The Alliance is only as strong as its weakest link. Thus, for the purpose of  strengthening and enhancing their national networks and infrastructure, member states made Cyber Defence Pledge. The Pledge shortly followed the 2016 Warsaw Summit decision acknowledging cyberspace as an operations domain and was taken in the context of Article 3 of the Founding Treaty, which states that “Allies will maintain and develop their individual and collective capacity to resist armed attack”. The Cyber Defence Pledge encourages Allies to take a whole-of-government adaptation approach by addressing cyber defence at the highest strategic level, integrating it into the national operations and extending coverage to deployable networks. Besides, member states must allocate resources to enhance training, information-sharing, and trust-building in cyber both between key stakeholders at home and across the Alliance. [4]

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Progress made on the Cyber Defence Pledge was duly appreciated by Secretary General Stoltenberg in his remarks at the 2nd NATO Cyber Defence Conference. In particular, Mr. Stoltenberg noted that the Allies “strengthened their cyber capabilities, … improved their legal and institutional frameworks, and … increased the resources - people and money - devoted to confronting cyber threats.'' In Luxembourg, for example, a Tech Academy was established while in the United Kingdom the “CyberFirst” school was founded by the National Cyber Security Centre. All of this increased NATO cyber defences in such a way as to have made its networks fully resilient to all the incidents that have occurred since the Pledge.[5]

Also, as part of its cyber defence policy, NATO is establishing a new Cyber Operations Centre (CyOC) in Belgium that will be fully operational in 2023. As of 2018 CyOC was in its trial structure, serving as a focal point of operations coordination in cyberspace. In particular, it provides cyberspace situational awareness, centralised planning and coordination of other operational concerns for the cyberspace aspects of operations and missions. [6]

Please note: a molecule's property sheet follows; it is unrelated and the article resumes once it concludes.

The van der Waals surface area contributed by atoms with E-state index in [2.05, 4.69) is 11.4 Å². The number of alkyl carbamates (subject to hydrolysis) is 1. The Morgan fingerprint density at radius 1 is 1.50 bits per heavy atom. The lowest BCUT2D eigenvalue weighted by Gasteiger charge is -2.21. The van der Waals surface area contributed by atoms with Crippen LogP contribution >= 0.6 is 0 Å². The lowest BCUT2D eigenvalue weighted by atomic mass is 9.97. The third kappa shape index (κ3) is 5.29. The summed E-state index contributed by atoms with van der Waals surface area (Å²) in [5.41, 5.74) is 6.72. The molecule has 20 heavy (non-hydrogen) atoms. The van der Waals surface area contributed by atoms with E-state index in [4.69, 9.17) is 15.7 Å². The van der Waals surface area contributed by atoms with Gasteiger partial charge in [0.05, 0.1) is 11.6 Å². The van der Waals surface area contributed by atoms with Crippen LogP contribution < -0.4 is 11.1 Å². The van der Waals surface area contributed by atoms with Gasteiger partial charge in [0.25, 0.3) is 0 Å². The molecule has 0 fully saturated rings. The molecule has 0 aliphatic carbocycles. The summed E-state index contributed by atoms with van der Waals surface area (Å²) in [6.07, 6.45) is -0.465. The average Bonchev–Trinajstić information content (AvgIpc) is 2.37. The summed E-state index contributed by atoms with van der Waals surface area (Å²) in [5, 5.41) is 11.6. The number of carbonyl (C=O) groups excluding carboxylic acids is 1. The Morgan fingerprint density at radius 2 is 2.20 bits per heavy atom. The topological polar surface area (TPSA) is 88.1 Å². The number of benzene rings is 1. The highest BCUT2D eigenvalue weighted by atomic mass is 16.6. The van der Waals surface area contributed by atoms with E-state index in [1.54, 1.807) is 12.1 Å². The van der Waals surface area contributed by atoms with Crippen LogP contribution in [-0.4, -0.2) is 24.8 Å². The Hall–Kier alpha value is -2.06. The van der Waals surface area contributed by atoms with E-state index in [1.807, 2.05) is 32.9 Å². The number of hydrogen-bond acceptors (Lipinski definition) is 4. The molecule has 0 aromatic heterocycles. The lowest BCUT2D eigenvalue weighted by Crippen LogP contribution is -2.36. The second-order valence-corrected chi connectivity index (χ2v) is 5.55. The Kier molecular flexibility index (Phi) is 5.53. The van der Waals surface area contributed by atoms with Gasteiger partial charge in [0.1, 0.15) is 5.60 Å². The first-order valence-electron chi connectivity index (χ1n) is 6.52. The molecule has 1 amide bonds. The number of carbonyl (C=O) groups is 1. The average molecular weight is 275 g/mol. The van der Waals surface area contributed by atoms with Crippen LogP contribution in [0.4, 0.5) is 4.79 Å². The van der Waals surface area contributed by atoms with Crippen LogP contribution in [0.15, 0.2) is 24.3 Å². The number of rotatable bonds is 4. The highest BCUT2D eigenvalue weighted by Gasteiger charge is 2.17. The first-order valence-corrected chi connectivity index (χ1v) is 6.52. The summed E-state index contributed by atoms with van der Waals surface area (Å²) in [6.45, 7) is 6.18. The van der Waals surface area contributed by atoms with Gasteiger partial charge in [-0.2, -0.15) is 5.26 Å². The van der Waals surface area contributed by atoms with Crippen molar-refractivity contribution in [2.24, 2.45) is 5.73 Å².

Cyberspace Exercises

Along with the organizational adaptation, NATO member states integrate cyber component into regular joint exercises, as well as render the cyber-specific ones. For instance, in 2018 the Allies and partners arranged Cyber Coalition - NATO’s flagship cyber defence exercise with over 700 participants - during which for the first time the integration of sovereign cyber effects voluntarily provided by the Allies was successfully exercised.[7]

In the same year NATO organized its largest exercise in decades called Trident Juncture, where Allies and partner countries (overall 50,000 participants) tested their ability to defend, deter and operate together in the air, on land, at sea and in cyberspace. No less robust cyber scenario was included into the Crisis Management Exercise, arranged for the purpose of enhancing the Headquarters abilities in cyber defence.

Way Forward

The use of collective countermeasures to cyberattacks in NATO is subject to each Ally’s voluntary decision allowing to draw on its sovereign cyber effects. However, as cyberspace is becoming an integral component of the Alliance’s operations and missions through increased joint exercises and coordination, the integration of national cyber effects is enhancing NATO resilience and operational capacity in cyberspace.


[2] https://www.nato.int/cps/en/natohq/opinions_148359.htm?selectedLocale=en

[3] https://www.nato.int/cps/en/natohq/official_texts_156624.htm

[4] https://www.nato.int/cps/en/natohq/official_texts_133177.htm

[5] https://www.nato.int/cps/en/natohq/opinions_166039.htm?selectedLocale=en

[6] https://www.nato.int/docu/review/2019/Also-in-2019/natos-role-in-cyberspace-alliance-defence/EN/index.htm

[7] https://shape.nato.int/news-archive/2018/final-planning-conference-held-for-nato-cyber-coalition-2018